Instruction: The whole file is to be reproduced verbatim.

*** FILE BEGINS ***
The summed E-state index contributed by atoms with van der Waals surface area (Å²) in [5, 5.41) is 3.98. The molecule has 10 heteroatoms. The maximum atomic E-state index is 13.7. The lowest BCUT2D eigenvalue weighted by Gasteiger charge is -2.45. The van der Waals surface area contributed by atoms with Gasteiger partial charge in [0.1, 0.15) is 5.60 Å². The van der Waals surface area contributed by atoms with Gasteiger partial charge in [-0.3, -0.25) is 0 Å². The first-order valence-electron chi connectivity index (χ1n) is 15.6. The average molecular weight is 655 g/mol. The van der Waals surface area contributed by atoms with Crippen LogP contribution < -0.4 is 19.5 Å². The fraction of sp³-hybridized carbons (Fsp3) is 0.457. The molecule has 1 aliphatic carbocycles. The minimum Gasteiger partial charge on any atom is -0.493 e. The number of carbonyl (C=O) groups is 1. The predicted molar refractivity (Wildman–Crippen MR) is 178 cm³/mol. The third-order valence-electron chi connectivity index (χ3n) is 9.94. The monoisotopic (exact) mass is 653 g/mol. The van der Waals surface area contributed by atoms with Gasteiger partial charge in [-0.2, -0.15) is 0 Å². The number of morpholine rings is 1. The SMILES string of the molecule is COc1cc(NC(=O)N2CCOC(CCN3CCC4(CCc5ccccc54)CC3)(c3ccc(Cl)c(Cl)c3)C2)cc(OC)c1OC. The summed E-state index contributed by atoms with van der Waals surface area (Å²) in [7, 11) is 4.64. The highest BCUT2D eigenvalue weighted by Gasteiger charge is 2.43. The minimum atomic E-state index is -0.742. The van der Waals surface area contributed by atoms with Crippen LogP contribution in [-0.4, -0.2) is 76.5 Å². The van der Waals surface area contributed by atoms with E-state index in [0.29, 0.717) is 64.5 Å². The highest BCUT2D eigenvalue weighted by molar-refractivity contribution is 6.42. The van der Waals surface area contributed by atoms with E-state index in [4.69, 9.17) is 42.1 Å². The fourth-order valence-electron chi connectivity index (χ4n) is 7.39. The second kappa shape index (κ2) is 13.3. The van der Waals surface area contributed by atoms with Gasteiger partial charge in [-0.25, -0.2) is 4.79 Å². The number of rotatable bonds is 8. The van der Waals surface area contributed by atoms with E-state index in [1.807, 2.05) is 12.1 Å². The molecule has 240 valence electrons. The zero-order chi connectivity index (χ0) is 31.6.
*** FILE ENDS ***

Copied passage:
The summed E-state index contributed by atoms with van der Waals surface area (Å²) in [5, 5.41) is 3.98. The molecule has 10 heteroatoms. The maximum atomic E-state index is 13.7. The lowest BCUT2D eigenvalue weighted by Gasteiger charge is -2.45. The van der Waals surface area contributed by atoms with Gasteiger partial charge in [0.1, 0.15) is 5.60 Å². The van der Waals surface area contributed by atoms with Gasteiger partial charge in [-0.3, -0.25) is 0 Å². The first-order valence-electron chi connectivity index (χ1n) is 15.6. The average molecular weight is 655 g/mol. The van der Waals surface area contributed by atoms with Crippen LogP contribution < -0.4 is 19.5 Å². The fraction of sp³-hybridized carbons (Fsp3) is 0.457. The molecule has 1 aliphatic carbocycles. The minimum Gasteiger partial charge on any atom is -0.493 e. The number of carbonyl (C=O) groups is 1. The predicted molar refractivity (Wildman–Crippen MR) is 178 cm³/mol. The third-order valence-electron chi connectivity index (χ3n) is 9.94. The monoisotopic (exact) mass is 653 g/mol. The van der Waals surface area contributed by atoms with Gasteiger partial charge in [-0.2, -0.15) is 0 Å². The number of morpholine rings is 1. The SMILES string of the molecule is COc1cc(NC(=O)N2CCOC(CCN3CCC4(CCc5ccccc54)CC3)(c3ccc(Cl)c(Cl)c3)C2)cc(OC)c1OC. The summed E-state index contributed by atoms with van der Waals surface area (Å²) in [7, 11) is 4.64. The highest BCUT2D eigenvalue weighted by Gasteiger charge is 2.43. The minimum atomic E-state index is -0.742. The van der Waals surface area contributed by atoms with Crippen LogP contribution in [-0.4, -0.2) is 76.5 Å². The van der Waals surface area contributed by atoms with E-state index in [0.29, 0.717) is 64.5 Å². The highest BCUT2D eigenvalue weighted by molar-refractivity contribution is 6.42. The van der Waals surface area contributed by atoms with E-state index in [4.69, 9.17) is 42.1 Å². The fourth-order valence-electron chi connectivity index (χ4n) is 7.39. The second kappa shape index (κ2) is 13.3. The van der Waals surface area contributed by atoms with Gasteiger partial charge in [-0.25, -0.2) is 4.79 Å². The number of rotatable bonds is 8. The van der Waals surface area contributed by atoms with E-state index in [1.807, 2.05) is 12.1 Å². The molecule has 240 valence electrons. The zero-order chi connectivity index (χ0) is 31.6.